Hip fractures are a major cause of burden in terms of mortality, disability, and costs. In Ireland, 3000 hip fracture occur annually and is expected to increase over the coming years1. Estimated cost of hip fractures is &z.euro;14 300/admission2. Outpatient non-attendance is a source of inefficiency, wasting time, resources and lengthens waiting lists. Non attendees have a significant negative impact on productivity, their own care and resources. In 2008, an estimated 25 000 out-patient appointments were broken in our institution, at an estimated cost of &z.euro;3 800 0003.
Aim: To identify the reasons for non attendance at an osteoporosis clinic following hip fracture.
Methodology: Hip fracture patients admitted to study site from June 2008 to June 2010 assessed by an orthogeriatric team and offered an appointment in a Bone Health Clinic.
Results: 394 hip fracture patients were admitted to study site. 57 (14%) got no appointment as 26 (7%) did not want one, 13 (3%) were too frail, 8 (2%) were non-residents in country/county and 10 (2%) had metastatic disease. 197 (50%) attended for a clinic appointment while 140 (36%) did not. Mean age of non attendees 77.5 years. Reasons for non attendance are tabulated below.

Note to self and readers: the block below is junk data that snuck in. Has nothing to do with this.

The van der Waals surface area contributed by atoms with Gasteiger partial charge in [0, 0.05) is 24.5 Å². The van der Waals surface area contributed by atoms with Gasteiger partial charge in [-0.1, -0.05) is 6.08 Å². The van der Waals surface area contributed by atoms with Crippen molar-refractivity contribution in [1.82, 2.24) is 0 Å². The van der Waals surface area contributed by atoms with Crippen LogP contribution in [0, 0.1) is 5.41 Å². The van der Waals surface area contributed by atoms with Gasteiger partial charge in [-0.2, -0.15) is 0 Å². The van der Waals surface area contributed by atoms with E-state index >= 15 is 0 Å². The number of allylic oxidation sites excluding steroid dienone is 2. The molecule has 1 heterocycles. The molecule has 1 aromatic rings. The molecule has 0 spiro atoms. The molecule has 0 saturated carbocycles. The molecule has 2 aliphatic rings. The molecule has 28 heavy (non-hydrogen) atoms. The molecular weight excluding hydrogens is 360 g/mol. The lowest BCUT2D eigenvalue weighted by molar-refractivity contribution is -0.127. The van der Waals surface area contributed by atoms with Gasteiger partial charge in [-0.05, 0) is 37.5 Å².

|Longterm care (cognitive impairment±reduced mobility)||21 (15%)|
|Alcohol excess||5 (4%)|
|Cognitive impairment||25 (18%)|
|Reduced mobility||24 (17%)|
Conclusion: Non-attendance at outpatient appointment is considered an indicator of poorer access to health care services and may lead to worse health outcomes, increasing costs and waiting times. In order for health service providers to be able to allocate adequate resources for the management of hip fractures, accurate figures for fracture rates and outcomes should be measured. Given the current economic climate, methods need to be employed to reduce non-attendance.
17 May 2014 - 20 May 2014